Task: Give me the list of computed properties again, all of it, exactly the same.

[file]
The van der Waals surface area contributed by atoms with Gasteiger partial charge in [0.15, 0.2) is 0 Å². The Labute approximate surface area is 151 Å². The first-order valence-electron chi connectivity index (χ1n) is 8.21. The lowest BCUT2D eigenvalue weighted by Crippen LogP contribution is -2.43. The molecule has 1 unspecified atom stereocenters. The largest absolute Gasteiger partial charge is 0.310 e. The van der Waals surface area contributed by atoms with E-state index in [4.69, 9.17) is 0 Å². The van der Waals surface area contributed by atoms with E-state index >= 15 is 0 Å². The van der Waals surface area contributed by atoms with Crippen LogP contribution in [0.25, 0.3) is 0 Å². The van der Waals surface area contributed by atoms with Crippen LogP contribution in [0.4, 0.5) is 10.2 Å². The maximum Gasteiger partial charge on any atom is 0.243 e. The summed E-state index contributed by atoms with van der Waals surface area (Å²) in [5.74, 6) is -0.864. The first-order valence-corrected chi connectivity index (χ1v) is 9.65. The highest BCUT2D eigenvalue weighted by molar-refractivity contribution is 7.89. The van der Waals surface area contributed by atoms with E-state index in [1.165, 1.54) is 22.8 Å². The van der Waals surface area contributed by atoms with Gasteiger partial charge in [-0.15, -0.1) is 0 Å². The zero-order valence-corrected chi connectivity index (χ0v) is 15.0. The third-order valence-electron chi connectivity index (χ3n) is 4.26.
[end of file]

The van der Waals surface area contributed by atoms with Gasteiger partial charge in [0.15, 0.2) is 0 Å². The Labute approximate surface area is 151 Å². The first-order valence-electron chi connectivity index (χ1n) is 8.21. The lowest BCUT2D eigenvalue weighted by Crippen LogP contribution is -2.43. The molecule has 1 unspecified atom stereocenters. The largest absolute Gasteiger partial charge is 0.310 e. The van der Waals surface area contributed by atoms with E-state index in [4.69, 9.17) is 0 Å². The van der Waals surface area contributed by atoms with E-state index >= 15 is 0 Å². The van der Waals surface area contributed by atoms with Crippen LogP contribution in [0.25, 0.3) is 0 Å². The van der Waals surface area contributed by atoms with Crippen LogP contribution in [0.4, 0.5) is 10.2 Å². The maximum Gasteiger partial charge on any atom is 0.243 e. The summed E-state index contributed by atoms with van der Waals surface area (Å²) in [5.74, 6) is -0.864. The first-order valence-corrected chi connectivity index (χ1v) is 9.65. The highest BCUT2D eigenvalue weighted by molar-refractivity contribution is 7.89. The van der Waals surface area contributed by atoms with E-state index in [1.165, 1.54) is 22.8 Å². The van der Waals surface area contributed by atoms with Gasteiger partial charge in [-0.15, -0.1) is 0 Å². The zero-order valence-corrected chi connectivity index (χ0v) is 15.0. The third-order valence-electron chi connectivity index (χ3n) is 4.26.